SALT LAKE CITY — That marriage will at times be a struggle is as inevitable as tax time and utility bills. And some couples will call it quits.
But discouraging divorce rates hide a more hopeful truth, according to a new study: Half of marriages last a lifetime and couples who stick together and tackle their challenges are very likely to be happy long-term, their relationship quality undiminished by time or turmoil.
Long-term marriages often even improve.
“When you look at trajectories of marital quality over time, what becomes apparent is that marriages that are resilient, that endure through difficulties, eventually most of them come out happy," says Spencer L. James, assistant professor in the School of Family Life at Brigham Young University and the study's co-author with sociologist Paul Amato. "While it’s not guaranteed that marital difficulties and working through them will result in a good, stable, happy marriage, it is quite common and suggests that if people are willing to do that, it’s likely good things are down the road for them.”
Worth fighting for
The peer-reviewed research is published in the book "Social Networks and the Life Course." Amato and James used six “waves” of data from the longitudinal study, "Marital Instability Over the Life Course," and assessed relationship quality on the basis of “marital happiness, shared activities and discord.” The subjects were considered in two groups: Those who divorced and those who stayed together.
Not surprisingly, James said, couples typically reported declining happiness in the first 20 years of marriage. He notes that on average, years 2 through 5 or 7 and 8 have the highest probability of divorce.
After that, “there’s no couple that doesn’t go into a phase of being somewhat disillusioned. Men stop being as romantic, nobody is trying as hard, they’re not on their best behavior” like they were when courting. Things get a little boring and couples “start to see flaws."
The research didn’t untangle which marital issues can be overcome, but it provides hints, James says.
“Domestic violence should never be tolerated; it’s never OK under any circumstance. Spousal rape is never OK,” he notes. “That’s not what we’re talking about here and we are not advocating for people to stay in bad marriages and abusive relationships. Research has shown it’s worse for the kids to stay in an abusive marriage than to divorce.”
The researchers are talking, he says, about sticking around through “surmountable” problems. James believes those includes challenges like addiction, parenting disagreements, different ideas about how to interact with in-laws and extended family, work-family balance issues and various personal and behavioral failings.
And despite the fact that so-called “gray divorce” among older couples has increased over time, James says couples who make it to 20 years or so together are far more likely to stay married.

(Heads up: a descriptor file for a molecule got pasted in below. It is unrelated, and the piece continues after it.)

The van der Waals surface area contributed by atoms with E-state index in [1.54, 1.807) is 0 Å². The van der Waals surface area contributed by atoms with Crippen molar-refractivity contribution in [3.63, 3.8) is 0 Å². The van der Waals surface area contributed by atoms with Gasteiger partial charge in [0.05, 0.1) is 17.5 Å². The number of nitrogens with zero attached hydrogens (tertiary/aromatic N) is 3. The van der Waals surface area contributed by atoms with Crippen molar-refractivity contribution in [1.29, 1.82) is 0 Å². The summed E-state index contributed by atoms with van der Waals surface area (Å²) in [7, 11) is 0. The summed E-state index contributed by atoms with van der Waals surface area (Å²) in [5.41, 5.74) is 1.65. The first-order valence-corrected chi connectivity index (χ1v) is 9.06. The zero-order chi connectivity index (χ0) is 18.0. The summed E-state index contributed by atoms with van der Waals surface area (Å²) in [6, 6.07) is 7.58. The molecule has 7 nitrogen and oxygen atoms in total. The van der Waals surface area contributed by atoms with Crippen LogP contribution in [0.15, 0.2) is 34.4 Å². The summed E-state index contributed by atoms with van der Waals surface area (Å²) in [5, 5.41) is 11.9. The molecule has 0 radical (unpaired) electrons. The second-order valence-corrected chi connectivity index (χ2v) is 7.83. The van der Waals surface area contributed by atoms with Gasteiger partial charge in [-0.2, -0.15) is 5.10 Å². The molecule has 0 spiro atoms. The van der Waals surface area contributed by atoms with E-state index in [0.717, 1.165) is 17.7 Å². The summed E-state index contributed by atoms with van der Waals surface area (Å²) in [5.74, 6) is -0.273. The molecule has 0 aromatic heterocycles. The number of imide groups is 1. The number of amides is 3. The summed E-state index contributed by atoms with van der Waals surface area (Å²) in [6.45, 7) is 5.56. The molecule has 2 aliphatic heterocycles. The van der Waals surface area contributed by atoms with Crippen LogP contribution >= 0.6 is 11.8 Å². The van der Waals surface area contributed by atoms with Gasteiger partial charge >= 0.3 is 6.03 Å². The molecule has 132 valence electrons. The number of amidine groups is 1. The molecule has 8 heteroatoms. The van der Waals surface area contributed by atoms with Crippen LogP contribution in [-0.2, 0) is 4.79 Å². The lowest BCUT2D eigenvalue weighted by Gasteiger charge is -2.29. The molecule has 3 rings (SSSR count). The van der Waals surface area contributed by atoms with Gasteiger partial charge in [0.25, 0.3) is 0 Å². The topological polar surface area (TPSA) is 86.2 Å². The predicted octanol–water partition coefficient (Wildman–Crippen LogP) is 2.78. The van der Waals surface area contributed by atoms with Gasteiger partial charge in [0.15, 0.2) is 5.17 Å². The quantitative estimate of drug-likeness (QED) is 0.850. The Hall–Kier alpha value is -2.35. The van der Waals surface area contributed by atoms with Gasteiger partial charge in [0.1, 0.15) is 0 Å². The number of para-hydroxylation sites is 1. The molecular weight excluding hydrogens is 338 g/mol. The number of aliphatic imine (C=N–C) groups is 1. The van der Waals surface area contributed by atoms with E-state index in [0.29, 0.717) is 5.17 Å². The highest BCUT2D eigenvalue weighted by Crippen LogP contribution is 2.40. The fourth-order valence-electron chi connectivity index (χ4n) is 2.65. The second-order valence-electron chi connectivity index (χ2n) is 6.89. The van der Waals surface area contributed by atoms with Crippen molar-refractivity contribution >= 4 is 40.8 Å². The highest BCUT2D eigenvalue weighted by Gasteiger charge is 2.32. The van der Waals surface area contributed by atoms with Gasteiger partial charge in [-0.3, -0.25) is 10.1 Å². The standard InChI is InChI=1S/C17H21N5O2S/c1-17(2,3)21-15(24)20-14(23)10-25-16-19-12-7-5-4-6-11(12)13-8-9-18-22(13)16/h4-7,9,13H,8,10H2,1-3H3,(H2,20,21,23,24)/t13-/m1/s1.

“Overall, and contrary to some prior studies, our results suggest that marriages that remain together show little evidence of deterioration in relationship quality over the marital life course,” James says.
How the couple treats each other, despite their challenges, really matters.
“Generally, if couples respect each other, it’s going to lead to a higher likelihood” of resilience, says Rodman. “That is, if they can see it as the spouse is doing something I don’t like, not (he or she) has become something I don’t like. When people feel contempt and don’t respect each other, it’s much harder to bounce back."
Discord in marriage is pretty universal, if sporadic. When the Deseret News asked couples interviewed for this story if they ever argued or thought about splitting up, 100 percent of those questioned responded with some version of “Duh.”
Couples disagree and passions wane for individualized reasons. Coping mechanisms and strategies vary, too. But couples who fought their way through problems were asked to describe their marriages today and they gave them high marks:
• Peg and Nick Theobald, both 30, of Grand Rapids, Michigan, married just out of college and were great together until her two pregnancies, when she suffered constant nausea, followed by what she’s pretty sure now was postpartum depression. After both births, she felt angry, upset, sad and overwhelmed. After the birth of her first son, she thought, “I can’t stand Nick.” She said it out loud.
Both deeply religious, they didn’t believe divorce was a good solution. But their lives had been pretty idyllic to that point, she says now, and they didn’t have a lot of resilience. The first step was acknowledging how bad they both felt in their marriage.
They’ve since worked on developing better communication strategies and figuring out how to manage conflict and expectations. They sought wise counsel — therapy, mentoring from a stable older couple and a marriage retreat — and they pray together daily.
Now eight years into their marriage, “We have a solid friendship in our marriage and really good respect for each other,” she says. “We both think the other person is pretty awesome.”
• Steven and Rhyll Croshaw, 66 and 65, respectively, have passed the 45-year mark on their marriage — and it hasn’t been easy. He has long battled a sexual addiction, including pornography.
The Mapleton, Utah, couple were married 13 years when he confessed he’d been visiting strip clubs and prostitutes. “It was forgive, repent, move on,” she says.
But it wasn’t over.
A decade later, he confessed again and they went into therapy. He started attending 12-step meetings, but didn’t like it. They kept it mostly private, and she was committed to helping him get help. Although she considered his addiction a real illness, she was mad. Still, they worked through things and rebuilt again.
Then, in 2005, he was arrested for picking up a prostitute. An attorney said he could avoid prosecution if he didn’t admit guilt. He didn’t. But he “felt incredible shame, completely lost and alone and afraid.”
In the middle of all that, he had a spiritual experience that reaffirmed his faith and helped him. He and Rhyll went to their LDS bishop, where he confessed and started the church’s repentance process. They talked to their children — they have seven — about what was going on. And he “started on a pathway of recovery with complete honesty and commitment to do the work.”